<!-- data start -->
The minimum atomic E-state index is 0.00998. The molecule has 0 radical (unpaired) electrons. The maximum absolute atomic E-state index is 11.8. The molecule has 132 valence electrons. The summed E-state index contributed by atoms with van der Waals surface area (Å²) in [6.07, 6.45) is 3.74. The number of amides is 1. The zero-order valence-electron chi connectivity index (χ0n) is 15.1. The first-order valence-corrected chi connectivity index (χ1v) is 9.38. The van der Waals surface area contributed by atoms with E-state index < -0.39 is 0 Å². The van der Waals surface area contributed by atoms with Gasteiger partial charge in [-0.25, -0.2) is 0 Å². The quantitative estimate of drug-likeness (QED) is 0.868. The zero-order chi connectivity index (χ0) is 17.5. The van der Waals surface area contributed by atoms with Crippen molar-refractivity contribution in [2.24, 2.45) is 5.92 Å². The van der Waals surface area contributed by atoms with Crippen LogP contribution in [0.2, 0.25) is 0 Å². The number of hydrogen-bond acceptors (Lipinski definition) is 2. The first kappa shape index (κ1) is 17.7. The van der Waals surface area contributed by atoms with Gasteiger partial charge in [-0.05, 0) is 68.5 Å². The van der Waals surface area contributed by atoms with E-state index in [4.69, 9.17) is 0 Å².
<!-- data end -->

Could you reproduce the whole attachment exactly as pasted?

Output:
The minimum atomic E-state index is 0.00998. The molecule has 0 radical (unpaired) electrons. The maximum absolute atomic E-state index is 11.8. The molecule has 132 valence electrons. The summed E-state index contributed by atoms with van der Waals surface area (Å²) in [6.07, 6.45) is 3.74. The number of amides is 1. The zero-order valence-electron chi connectivity index (χ0n) is 15.1. The first-order valence-corrected chi connectivity index (χ1v) is 9.38. The van der Waals surface area contributed by atoms with E-state index < -0.39 is 0 Å². The van der Waals surface area contributed by atoms with Gasteiger partial charge in [-0.25, -0.2) is 0 Å². The quantitative estimate of drug-likeness (QED) is 0.868. The zero-order chi connectivity index (χ0) is 17.5. The van der Waals surface area contributed by atoms with Crippen molar-refractivity contribution in [2.24, 2.45) is 5.92 Å². The van der Waals surface area contributed by atoms with Crippen LogP contribution in [0.2, 0.25) is 0 Å². The number of hydrogen-bond acceptors (Lipinski definition) is 2. The first kappa shape index (κ1) is 17.7. The van der Waals surface area contributed by atoms with Gasteiger partial charge in [-0.05, 0) is 68.5 Å². The van der Waals surface area contributed by atoms with E-state index in [4.69, 9.17) is 0 Å².